American Association for Cancer Research
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Supplementary Figure S1 from Whole-Genome Sequencing of Asian Lung Cancers: Second-Hand Smoke Unlikely to Be Responsible for Higher Incidence of Lung Cancer among Asian Never-Smokers

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posted on 2023-03-30, 22:27 authored by Vidhya G. Krishnan, Philip J. Ebert, Jason C. Ting, Elaine Lim, Swee-Seong Wong, Audrey S.M. Teo, Yong G. Yue, Hui-Hoon Chua, Xiwen Ma, Gary S.L. Loh, Yuhao Lin, Joanna H.J. Tan, Kun Yu, Shenli Zhang, Christoph Reinhard, Daniel S.W. Tan, Brock A. Peters, Stephen E. Lincoln, Dennis G. Ballinger, Jason M. Laramie, Geoffrey B. Nilsen, Thomas D. Barber, Patrick Tan, Axel M. Hillmer, Pauline C. Ng

Validation of mutation signatures based on somatic variants, identified via RNA sequencing, among 83 Korean lung adenocarcinoma patients (47 smokers and 36 never-smokers) in another study [28].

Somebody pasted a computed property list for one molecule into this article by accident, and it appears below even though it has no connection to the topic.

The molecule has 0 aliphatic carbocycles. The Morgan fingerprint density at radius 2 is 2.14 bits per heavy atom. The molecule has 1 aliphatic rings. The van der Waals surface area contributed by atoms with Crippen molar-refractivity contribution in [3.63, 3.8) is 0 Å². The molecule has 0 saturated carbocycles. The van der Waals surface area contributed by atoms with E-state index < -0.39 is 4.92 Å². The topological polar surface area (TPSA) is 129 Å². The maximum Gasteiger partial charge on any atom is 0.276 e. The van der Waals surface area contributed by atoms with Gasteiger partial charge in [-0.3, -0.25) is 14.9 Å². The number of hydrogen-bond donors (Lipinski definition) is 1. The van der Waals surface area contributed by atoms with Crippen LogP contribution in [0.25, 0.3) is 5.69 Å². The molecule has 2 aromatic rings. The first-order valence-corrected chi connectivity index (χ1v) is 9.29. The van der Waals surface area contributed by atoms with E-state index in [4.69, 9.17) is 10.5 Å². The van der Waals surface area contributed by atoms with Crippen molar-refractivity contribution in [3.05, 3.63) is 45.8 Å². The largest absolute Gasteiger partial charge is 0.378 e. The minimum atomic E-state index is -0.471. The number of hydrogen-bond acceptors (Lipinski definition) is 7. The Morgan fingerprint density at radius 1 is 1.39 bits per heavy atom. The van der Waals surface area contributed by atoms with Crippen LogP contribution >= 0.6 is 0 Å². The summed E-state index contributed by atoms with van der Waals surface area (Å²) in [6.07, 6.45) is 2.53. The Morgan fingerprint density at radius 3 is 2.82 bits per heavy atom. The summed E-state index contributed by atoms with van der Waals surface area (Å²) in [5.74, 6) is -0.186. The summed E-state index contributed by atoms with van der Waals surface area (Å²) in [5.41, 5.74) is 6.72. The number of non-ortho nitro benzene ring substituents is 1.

Asian nonsmoking populations have a higher incidence of lung cancer compared with their European counterparts. There is a long-standing hypothesis that the increase of lung cancer in Asian never-smokers is due to environmental factors such as second-hand smoke. We analyzed whole-genome sequencing of 30 Asian lung cancers. Unsupervised clustering of mutational signatures separated the patients into two categories of either all the never-smokers or all the smokers or ex-smokers. In addition, nearly one third of the ex-smokers and smokers classified with the never-smoker–like cluster. The somatic variant profiles of Asian lung cancers were similar to that of European origin with G.C>T.A being predominant in smokers. We found EGFR and TP53 to be the most frequently mutated genes with mutations in 50% and 27% of individuals, respectively. Among the 16 never-smokers, 69% had an EGFR mutation compared with 29% of 14 smokers/ex-smokers. Asian never-smokers had lung cancer signatures distinct from the smoker signature and their mutation profiles were similar to European never-smokers. The profiles of Asian and European smokers are also similar. Taken together, these results suggested that the same mutational mechanisms underlie the etiology for both ethnic groups. Thus, the high incidence of lung cancer in Asian never-smokers seems unlikely to be due to second-hand smoke or other carcinogens that cause oxidative DNA damage, implying that routine EGFR testing is warranted in the Asian population regardless of smoking status. Cancer Res; 74(21); 6071–81. ©2014 AACR.

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